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Cambridge scientists create first 3D DNA structures

Scientists took 100,000 measurements of where different parts of DNA are close to each other. Credit: University of Cambridge

Scientists from the University of Cambridge have created the first 3D structures of DNA.

Researchers used a combination of imaging and up to 100,000 measurements of where different parts of the DNA are close to each other to examine the genome in a mouse embryonic stem cell.

It's thought the findings could help identify what causes diseases such as cancer.

Researchers say the findings could help identify what causes cancer. Credit: University of Cambridge

"Visualising a genome in 3D at such an unprecedented level of detail is an exciting step forward in research and one that has been many years in the making.

"This detail will reveal some of the underlying principles that govern the organisation of our genomes – for example how chromosomes interact or how structure can influence whether genes are switched on or off.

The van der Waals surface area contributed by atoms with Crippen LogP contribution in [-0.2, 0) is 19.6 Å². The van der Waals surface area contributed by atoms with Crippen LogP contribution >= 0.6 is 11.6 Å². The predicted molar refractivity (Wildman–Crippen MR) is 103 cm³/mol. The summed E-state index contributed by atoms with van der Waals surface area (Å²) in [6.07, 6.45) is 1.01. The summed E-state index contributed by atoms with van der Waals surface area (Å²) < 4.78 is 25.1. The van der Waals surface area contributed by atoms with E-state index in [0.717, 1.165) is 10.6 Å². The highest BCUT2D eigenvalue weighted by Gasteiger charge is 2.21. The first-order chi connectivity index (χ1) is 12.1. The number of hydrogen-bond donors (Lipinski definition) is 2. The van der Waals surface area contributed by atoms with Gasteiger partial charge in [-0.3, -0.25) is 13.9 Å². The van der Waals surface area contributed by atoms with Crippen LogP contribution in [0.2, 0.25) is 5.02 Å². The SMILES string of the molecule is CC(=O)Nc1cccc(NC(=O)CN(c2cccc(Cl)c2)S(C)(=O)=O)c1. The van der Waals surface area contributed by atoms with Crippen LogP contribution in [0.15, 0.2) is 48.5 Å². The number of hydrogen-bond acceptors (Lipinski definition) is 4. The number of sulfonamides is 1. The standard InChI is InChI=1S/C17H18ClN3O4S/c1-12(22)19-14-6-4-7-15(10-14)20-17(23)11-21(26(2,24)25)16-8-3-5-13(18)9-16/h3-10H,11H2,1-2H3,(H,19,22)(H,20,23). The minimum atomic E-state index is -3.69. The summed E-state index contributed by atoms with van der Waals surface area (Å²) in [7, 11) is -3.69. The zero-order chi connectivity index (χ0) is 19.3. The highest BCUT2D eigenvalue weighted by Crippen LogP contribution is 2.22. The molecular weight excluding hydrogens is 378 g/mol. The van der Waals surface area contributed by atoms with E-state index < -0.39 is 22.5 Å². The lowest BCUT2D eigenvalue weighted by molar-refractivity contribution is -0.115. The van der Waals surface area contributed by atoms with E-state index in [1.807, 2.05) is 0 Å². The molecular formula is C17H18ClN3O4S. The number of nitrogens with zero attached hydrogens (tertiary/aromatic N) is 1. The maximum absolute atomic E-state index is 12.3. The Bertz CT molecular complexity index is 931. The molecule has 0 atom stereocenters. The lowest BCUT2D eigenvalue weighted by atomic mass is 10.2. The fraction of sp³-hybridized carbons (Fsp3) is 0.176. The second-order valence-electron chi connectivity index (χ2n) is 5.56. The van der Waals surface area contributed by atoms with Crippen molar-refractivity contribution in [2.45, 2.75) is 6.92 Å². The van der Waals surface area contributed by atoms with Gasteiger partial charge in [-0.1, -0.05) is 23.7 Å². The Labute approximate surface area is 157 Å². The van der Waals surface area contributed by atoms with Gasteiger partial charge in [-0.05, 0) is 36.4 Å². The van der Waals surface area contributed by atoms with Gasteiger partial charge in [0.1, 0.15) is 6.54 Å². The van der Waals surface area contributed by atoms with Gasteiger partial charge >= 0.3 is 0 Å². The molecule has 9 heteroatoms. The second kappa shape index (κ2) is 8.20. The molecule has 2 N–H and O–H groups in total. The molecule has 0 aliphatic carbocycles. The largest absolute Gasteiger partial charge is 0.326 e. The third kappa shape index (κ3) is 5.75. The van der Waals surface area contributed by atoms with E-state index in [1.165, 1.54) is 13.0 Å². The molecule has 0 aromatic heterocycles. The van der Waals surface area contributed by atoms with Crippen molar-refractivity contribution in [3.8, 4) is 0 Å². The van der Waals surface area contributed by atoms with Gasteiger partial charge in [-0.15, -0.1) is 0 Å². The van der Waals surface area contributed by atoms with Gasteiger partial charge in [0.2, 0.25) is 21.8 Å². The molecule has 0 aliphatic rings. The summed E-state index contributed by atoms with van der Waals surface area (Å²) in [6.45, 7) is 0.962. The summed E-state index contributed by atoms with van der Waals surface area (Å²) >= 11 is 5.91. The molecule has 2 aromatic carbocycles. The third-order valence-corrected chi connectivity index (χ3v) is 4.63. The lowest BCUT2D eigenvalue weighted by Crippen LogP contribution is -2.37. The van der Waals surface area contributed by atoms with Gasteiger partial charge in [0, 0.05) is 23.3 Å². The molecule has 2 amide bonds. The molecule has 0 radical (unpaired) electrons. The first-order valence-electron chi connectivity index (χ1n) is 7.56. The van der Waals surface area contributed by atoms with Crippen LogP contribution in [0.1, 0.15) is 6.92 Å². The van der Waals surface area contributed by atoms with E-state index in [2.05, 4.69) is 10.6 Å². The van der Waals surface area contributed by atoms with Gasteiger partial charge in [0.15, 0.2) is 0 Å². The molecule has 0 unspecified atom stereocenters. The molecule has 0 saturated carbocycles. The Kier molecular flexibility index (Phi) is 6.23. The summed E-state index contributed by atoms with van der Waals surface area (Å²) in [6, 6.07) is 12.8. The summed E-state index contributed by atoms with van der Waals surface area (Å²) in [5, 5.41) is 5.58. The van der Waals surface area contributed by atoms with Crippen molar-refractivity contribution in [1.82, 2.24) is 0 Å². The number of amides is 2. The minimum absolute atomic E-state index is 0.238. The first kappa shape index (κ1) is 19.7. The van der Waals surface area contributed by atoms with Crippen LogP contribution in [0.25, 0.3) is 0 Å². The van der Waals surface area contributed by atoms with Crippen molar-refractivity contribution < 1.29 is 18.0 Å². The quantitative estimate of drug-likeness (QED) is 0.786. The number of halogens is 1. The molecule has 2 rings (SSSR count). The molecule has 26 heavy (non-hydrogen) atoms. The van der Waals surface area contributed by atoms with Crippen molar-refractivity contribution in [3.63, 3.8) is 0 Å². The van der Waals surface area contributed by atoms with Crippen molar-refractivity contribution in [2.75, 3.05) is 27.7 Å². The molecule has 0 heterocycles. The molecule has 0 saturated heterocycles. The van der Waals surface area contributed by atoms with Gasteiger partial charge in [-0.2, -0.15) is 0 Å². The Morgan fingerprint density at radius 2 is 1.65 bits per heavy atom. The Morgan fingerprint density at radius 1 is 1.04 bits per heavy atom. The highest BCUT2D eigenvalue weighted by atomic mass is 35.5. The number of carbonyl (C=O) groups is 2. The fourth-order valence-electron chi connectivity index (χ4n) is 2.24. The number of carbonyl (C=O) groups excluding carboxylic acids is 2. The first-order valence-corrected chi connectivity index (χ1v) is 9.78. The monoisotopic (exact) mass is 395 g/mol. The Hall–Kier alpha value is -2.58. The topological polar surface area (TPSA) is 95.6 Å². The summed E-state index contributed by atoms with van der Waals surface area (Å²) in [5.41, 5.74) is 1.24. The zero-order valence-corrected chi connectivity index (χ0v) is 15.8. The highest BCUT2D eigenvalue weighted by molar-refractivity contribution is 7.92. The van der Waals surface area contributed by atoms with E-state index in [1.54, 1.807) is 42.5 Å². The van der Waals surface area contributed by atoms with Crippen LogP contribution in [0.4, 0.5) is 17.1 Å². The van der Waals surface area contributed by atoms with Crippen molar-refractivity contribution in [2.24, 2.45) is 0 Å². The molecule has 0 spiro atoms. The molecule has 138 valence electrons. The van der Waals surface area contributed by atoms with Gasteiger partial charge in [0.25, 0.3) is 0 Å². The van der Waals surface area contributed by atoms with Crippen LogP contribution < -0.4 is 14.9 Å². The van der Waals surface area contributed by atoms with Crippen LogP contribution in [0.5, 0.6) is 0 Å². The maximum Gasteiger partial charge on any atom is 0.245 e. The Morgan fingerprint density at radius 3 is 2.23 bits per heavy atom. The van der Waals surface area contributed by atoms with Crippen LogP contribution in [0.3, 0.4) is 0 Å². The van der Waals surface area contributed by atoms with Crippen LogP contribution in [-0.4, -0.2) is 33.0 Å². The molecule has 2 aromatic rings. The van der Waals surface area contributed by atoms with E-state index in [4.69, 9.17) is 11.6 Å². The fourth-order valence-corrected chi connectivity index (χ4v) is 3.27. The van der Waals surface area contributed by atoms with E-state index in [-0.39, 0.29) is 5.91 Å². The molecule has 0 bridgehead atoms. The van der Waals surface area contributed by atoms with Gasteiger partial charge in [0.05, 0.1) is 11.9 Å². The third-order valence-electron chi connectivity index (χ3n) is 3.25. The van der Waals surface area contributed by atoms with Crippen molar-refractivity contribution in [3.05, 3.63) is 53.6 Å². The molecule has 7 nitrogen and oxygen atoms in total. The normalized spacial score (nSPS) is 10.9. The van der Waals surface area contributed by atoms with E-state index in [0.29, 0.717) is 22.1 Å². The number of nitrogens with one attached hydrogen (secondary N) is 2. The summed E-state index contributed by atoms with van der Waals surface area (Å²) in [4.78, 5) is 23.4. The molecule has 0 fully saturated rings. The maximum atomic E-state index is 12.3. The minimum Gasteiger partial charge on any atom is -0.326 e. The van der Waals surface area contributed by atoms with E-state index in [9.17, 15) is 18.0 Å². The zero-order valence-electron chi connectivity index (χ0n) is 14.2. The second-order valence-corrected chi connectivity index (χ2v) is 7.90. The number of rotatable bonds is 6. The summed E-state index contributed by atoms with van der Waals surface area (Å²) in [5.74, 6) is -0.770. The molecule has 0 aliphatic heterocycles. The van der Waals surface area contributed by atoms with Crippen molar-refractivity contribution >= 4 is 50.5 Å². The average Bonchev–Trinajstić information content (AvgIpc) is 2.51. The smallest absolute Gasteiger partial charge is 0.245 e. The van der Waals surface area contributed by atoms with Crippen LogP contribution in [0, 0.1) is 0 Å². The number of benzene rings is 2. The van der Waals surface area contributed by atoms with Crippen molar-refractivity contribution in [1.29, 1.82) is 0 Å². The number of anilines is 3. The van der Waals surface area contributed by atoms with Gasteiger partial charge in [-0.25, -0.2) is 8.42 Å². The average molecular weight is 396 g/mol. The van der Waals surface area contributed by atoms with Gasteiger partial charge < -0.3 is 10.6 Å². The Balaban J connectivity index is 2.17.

"If we can apply this method to cells with abnormal genomes, such as cancer cells, we may be able to better understand what exactly goes wrong to cause disease, and how we could develop solutions to correct this.”

– Dr Tom Collins, Genetics and Molecular Sciences team, The Wellcome Trust

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Satellite built in Stevenage blasts off into space

An artists impression of the satellite in space. Credit: Airbus

A communications satellite built in Stevenage was launched into space last night.

The main structure and propulsion system were constructed in Stevenage, before being shipped off to Toulouse to be assembled.

It blasted off from a launch site in French Guiana in South America.

The satellite is seven and half metres long and 3 metres wide. Its solar rays unfold to 45 metres - the equivalent of three double decker buses.

The satellite was constructed in Stevenage. Credit: Airbus

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